Tánaiste's Statement at Launch of Action Plan for Jobs
Tánaiste's Statement at Launch of Action Plan for Jobs
Ladies and Gentlemen
Thank you for being here today at the launch of the Government’s Action Plan for Jobs.
Creating jobs and reducing unemployment is the Government’s number one priority.
More than any other economic or social problem, when we talk about unemployment or joblessness, it is all too easy to get wrapped up in statistics. But joblessness is not about numbers – its about people. People and their families, who have to struggle on a daily basis – with financial problems, with frustration, with boredom. Its about young people who have to leave the country of their birth to find work, and the parents and grandparents who are left behind with a gap in their lives. Unemployment is about loss – loss of talent, loss of opportunity – loss of people. More than anything else, if we are to make our way out of this economic crisis, then we have to create jobs.
The difficult decisions that we have taken and continue to take in respect of budgets and banking, are all aimed at bringing about the type of financial and economic stability that we need to restore our economy to growth, and to create more and better jobs.
The action plan we are publishing today demonstrates that job creation is not about one big idea, or one particular policy, it is about working everyday, in every area of Government, to put job creation first.
If we are to get the Irish economy moving again, then there are two main fronts on which we have to work – restoring confidence in the domestic economy, and expanding our exports. In the jobs initiative, and again in the budget, we have taken a series of measures aimed at boosting the domestic economy. We have brought in a reduced rate of VAT for the Tourist sector, and we have channelled resources into areas where public investment would be most employment intensive.
In the Budget, we brought forward a series of measures, including important initiatives aimed at steering the property market back to a more normal level of activity.
Today, our focus is on the enterprise agenda – on how Government can do more to assist businesses to get started and to grow. The seven principle areas for action reflect a fresh approach to tackling problems which have been a feature of the Irish economy going back to the 1980s. How to build on our success in attracting Foreign Investment, while also building a stronger indigenous sector. How to develop a strong entrepreneurial culture that translates ideas into small companies, and then grows small companies into large ones.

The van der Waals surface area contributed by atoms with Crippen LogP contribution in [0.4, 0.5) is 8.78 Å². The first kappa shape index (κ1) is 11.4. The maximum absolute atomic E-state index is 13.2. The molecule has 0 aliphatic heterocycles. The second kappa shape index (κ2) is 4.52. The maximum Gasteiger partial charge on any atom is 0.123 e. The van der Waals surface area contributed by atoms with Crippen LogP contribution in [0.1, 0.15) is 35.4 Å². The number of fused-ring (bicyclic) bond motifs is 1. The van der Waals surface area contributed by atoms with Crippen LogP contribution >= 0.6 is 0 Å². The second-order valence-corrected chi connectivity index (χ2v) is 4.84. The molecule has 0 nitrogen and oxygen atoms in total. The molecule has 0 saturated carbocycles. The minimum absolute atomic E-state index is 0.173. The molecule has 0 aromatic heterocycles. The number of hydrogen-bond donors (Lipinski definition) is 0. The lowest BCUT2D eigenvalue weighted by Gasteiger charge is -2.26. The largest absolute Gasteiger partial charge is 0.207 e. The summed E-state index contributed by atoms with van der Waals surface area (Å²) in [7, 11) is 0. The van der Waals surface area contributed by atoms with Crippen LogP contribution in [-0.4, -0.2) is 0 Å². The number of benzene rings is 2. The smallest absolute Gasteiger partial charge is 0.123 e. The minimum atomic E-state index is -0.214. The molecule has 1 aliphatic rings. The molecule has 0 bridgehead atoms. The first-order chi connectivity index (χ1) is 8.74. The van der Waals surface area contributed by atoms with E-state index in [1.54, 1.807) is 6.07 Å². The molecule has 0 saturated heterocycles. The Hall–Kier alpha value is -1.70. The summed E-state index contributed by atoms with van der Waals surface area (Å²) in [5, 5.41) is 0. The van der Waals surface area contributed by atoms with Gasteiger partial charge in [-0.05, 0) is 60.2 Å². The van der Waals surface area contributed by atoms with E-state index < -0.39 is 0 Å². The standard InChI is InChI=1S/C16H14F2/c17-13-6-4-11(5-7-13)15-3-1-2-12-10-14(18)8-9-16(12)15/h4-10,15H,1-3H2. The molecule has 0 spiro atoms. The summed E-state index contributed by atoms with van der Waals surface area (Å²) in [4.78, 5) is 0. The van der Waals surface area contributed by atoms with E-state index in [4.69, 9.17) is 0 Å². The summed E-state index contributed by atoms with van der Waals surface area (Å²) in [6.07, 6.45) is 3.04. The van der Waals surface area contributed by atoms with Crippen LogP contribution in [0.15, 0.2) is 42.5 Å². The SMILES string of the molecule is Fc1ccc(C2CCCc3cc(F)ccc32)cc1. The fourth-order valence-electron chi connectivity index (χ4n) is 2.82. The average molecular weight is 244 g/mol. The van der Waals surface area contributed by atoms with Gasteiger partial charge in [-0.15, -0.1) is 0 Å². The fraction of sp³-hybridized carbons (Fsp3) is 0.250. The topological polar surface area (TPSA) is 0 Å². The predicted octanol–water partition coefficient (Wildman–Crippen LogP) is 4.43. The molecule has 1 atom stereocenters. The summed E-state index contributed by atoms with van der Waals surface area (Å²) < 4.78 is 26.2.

Foreign Direct Investment is, and will continue to be, key to the success of the Irish economy. But we also have to work to deepen the impact of FDI. We need to do more to encourage indigenous industry – assisting start-ups, but also scale-ups. We need more small and medium sized companies to become medium and large companies, because that is how we can most readily increase employment.
The jobs crisis is our most pressing economic problem, but we have to think about employment creation in the short and the medium-term. We have to think about how a small open economy such as Ireland positions itself in the global trading system. We have just come through a construction bubble, which sucked in people and resources and became a major driver of the economy.
Now, we have to work to wean the economy off its dependence on construction, and return to the export-led expansion of the 1980s. At the same time, we also have to diversify our industrial base and our markets. One of our great saving graces during the crisis, for example, has been our strength in high tech sectors such as pharmaceuticals, which has weathered the storm better than most. As we build for the future, we have to make sure that we are never again as exposed to a single industrial sector, or over-reliant on any one market.
One of the clearest points coming out of the meetings convened by President Clinton last week, was that Ireland has the potential to be far more global in its reach. Not just a hub for trading with Europe, but also for reaching into emerging economies.
President Clinton spoke movingly of Ireland’s relationship with Africa, which he has experienced first hand, and which he saw as a major economic opportunity. Some of the world’s fastest growing economies are in Africa, and Ireland has a unique relationship and a unique reach into that continent. Over time, we can translate that opportunity into jobs, by building up our trading relationships. This is an important feature of our Africa Strategy that I launched last year.
The centre of gravity in global trade is shifting, and Ireland has to avail of the opportunities that presents in places like China, India, Russia, and indeed in Africa.
As Minister for Foreign Affairs and Trade, working with my colleague, Minister of State Costello, I am determined to drive greater penetration of markets in emerging economies.
At the same time, we are also embarked on important reforms at home. We will shortly be launching Pathways to Work, which sets out the major reforms already being undertaken by Minister’s Burton and Quinn in the area of education and training. It is absolutely vital that, as jobs are created in the economy, people who are now unemployed have the skills and training to avail of them. That means a fundamental re-orientation of the way in which we engage with and offer opportunities to, people who are unemployed.
Of course, there are limits to what we can do. What this document reflects is our Government’s determination to work at the problem on every possible front, day in, day out. There are no easy solutions, but we are determined to leave no stone unturned.